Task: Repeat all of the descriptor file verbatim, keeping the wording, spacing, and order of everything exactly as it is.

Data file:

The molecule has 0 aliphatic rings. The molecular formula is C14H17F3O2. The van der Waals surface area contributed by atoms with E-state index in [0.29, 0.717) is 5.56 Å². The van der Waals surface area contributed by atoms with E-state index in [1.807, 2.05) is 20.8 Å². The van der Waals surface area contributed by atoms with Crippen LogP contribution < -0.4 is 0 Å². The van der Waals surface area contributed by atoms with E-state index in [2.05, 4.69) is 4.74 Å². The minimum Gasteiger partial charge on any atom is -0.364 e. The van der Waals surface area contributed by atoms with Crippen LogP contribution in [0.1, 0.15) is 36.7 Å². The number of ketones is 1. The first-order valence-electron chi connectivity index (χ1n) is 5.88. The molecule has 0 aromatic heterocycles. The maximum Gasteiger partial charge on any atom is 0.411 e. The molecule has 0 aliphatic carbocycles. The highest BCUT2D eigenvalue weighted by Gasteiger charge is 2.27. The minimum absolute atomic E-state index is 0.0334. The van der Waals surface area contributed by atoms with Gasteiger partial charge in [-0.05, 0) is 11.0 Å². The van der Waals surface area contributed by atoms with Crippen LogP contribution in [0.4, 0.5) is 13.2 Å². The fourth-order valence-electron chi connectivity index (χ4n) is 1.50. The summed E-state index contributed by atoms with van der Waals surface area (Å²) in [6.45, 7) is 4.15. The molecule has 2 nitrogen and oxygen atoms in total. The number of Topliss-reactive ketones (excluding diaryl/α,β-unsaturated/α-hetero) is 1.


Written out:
The molecule has 0 aliphatic rings. The molecular formula is C14H17F3O2. The van der Waals surface area contributed by atoms with E-state index in [0.29, 0.717) is 5.56 Å². The van der Waals surface area contributed by atoms with E-state index in [1.807, 2.05) is 20.8 Å². The van der Waals surface area contributed by atoms with Crippen LogP contribution < -0.4 is 0 Å². The van der Waals surface area contributed by atoms with E-state index in [2.05, 4.69) is 4.74 Å². The minimum Gasteiger partial charge on any atom is -0.364 e. The van der Waals surface area contributed by atoms with Crippen LogP contribution in [0.1, 0.15) is 36.7 Å². The number of ketones is 1. The first-order valence-electron chi connectivity index (χ1n) is 5.88. The molecule has 0 aromatic heterocycles. The maximum Gasteiger partial charge on any atom is 0.411 e. The molecule has 0 aliphatic carbocycles. The highest BCUT2D eigenvalue weighted by Gasteiger charge is 2.27. The minimum absolute atomic E-state index is 0.0334. The van der Waals surface area contributed by atoms with Gasteiger partial charge in [-0.05, 0) is 11.0 Å². The van der Waals surface area contributed by atoms with Crippen LogP contribution in [0.4, 0.5) is 13.2 Å². The fourth-order valence-electron chi connectivity index (χ4n) is 1.50. The summed E-state index contributed by atoms with van der Waals surface area (Å²) in [6.45, 7) is 4.15. The molecule has 2 nitrogen and oxygen atoms in total. The number of Topliss-reactive ketones (excluding diaryl/α,β-unsaturated/α-hetero) is 1.